Private renters in crisis
THERE are more than 307,000 Age Pensioners in Australia who rent privately and receive Commonwealth Rent Assistance. More than a third of those (104,000) live in NSW, where they are five per cent of the two million or so private renters.
Lack of affordable and secure rental housing is the most significant challenge for very low to middle income renters. This shows up in the statistics as, for example, a 37 per cent increase in homelessness in NSW and 14 per cent across Australia since the 2011 Census.
No doubt about it, private renters aged 65 and over live in poverty.
To make matters worse, private rentals are generally poorly insulated and too expensive to heat in winter or to cool in summer.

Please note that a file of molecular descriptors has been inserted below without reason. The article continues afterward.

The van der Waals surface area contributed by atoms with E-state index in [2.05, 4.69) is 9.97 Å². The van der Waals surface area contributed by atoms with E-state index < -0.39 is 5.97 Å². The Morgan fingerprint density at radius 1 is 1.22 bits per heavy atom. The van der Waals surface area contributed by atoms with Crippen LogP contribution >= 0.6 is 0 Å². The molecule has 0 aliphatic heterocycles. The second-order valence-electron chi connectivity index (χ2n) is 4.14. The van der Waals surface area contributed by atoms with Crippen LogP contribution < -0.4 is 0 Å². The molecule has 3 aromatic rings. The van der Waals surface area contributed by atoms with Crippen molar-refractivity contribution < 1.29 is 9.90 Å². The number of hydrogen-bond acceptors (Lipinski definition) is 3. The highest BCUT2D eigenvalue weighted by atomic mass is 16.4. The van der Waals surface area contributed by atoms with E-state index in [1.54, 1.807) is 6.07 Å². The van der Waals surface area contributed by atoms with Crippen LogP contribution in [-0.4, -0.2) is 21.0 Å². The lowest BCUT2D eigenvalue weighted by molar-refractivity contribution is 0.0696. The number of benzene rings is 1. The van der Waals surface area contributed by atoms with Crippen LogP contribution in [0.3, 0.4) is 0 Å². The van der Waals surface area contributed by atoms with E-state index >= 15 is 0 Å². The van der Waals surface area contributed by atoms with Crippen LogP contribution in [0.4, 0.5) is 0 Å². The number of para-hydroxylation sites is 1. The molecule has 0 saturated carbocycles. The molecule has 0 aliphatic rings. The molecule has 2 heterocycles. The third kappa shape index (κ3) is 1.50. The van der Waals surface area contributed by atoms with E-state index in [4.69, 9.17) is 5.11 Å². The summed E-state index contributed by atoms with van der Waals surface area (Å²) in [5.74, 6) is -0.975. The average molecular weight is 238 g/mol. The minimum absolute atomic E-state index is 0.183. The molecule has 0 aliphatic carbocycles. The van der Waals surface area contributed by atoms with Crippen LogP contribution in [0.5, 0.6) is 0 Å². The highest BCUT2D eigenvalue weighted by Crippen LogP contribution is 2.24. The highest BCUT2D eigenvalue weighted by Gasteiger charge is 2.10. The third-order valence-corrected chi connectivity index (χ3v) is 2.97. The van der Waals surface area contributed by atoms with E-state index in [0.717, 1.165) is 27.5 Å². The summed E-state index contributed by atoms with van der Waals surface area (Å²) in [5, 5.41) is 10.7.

Housing needs the attention of both the NSW and Australian Governments.
Three newly elected NSW Government must develop a published strategy for social and affordable housing that es precise targets.
There are five things the Australian Government can do to fix the broken system and make sure everybody has a place to call home.
First, develop a National Housing Strategy to meet Australia’s identified shortfall of 500,000 social and affordable rental homes.
Second, remove tax breaks around housing and spend the increased tax take on housing.
Third, create nationally consistent protections against rent rises, discrimination and landlords who refuse to maintain properties.
Fourth, give immediate relief to people in housing stress by increasing rent assistance.
Fifth, set an end date for homelessness.
Decent housing is a basic need and a human right.